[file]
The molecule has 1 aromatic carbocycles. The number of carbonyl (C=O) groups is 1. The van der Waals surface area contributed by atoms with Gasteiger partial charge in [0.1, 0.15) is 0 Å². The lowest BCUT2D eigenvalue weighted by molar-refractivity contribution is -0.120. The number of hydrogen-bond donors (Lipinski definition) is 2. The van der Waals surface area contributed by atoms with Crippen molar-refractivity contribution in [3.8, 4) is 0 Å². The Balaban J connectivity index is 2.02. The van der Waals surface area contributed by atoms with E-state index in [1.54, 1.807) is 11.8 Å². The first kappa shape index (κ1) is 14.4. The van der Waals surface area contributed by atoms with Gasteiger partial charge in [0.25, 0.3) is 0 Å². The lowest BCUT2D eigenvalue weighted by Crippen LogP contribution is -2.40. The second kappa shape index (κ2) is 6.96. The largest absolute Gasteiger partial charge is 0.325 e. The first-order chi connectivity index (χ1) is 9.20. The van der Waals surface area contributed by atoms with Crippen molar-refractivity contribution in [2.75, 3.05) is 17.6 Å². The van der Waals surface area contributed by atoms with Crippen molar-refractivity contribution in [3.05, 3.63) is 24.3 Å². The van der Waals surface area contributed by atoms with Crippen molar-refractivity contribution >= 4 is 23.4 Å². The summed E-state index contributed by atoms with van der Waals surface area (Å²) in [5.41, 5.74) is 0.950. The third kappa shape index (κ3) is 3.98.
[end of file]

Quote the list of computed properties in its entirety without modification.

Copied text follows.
The molecule has 1 aromatic carbocycles. The number of carbonyl (C=O) groups is 1. The van der Waals surface area contributed by atoms with Gasteiger partial charge in [0.1, 0.15) is 0 Å². The lowest BCUT2D eigenvalue weighted by molar-refractivity contribution is -0.120. The number of hydrogen-bond donors (Lipinski definition) is 2. The van der Waals surface area contributed by atoms with Crippen molar-refractivity contribution in [3.8, 4) is 0 Å². The Balaban J connectivity index is 2.02. The van der Waals surface area contributed by atoms with E-state index in [1.54, 1.807) is 11.8 Å². The first kappa shape index (κ1) is 14.4. The van der Waals surface area contributed by atoms with Gasteiger partial charge in [0.25, 0.3) is 0 Å². The lowest BCUT2D eigenvalue weighted by Crippen LogP contribution is -2.40. The second kappa shape index (κ2) is 6.96. The largest absolute Gasteiger partial charge is 0.325 e. The first-order chi connectivity index (χ1) is 9.20. The van der Waals surface area contributed by atoms with Crippen molar-refractivity contribution in [2.75, 3.05) is 17.6 Å². The van der Waals surface area contributed by atoms with Crippen molar-refractivity contribution in [3.05, 3.63) is 24.3 Å². The van der Waals surface area contributed by atoms with Crippen molar-refractivity contribution >= 4 is 23.4 Å². The summed E-state index contributed by atoms with van der Waals surface area (Å²) in [5.41, 5.74) is 0.950. The third kappa shape index (κ3) is 3.98.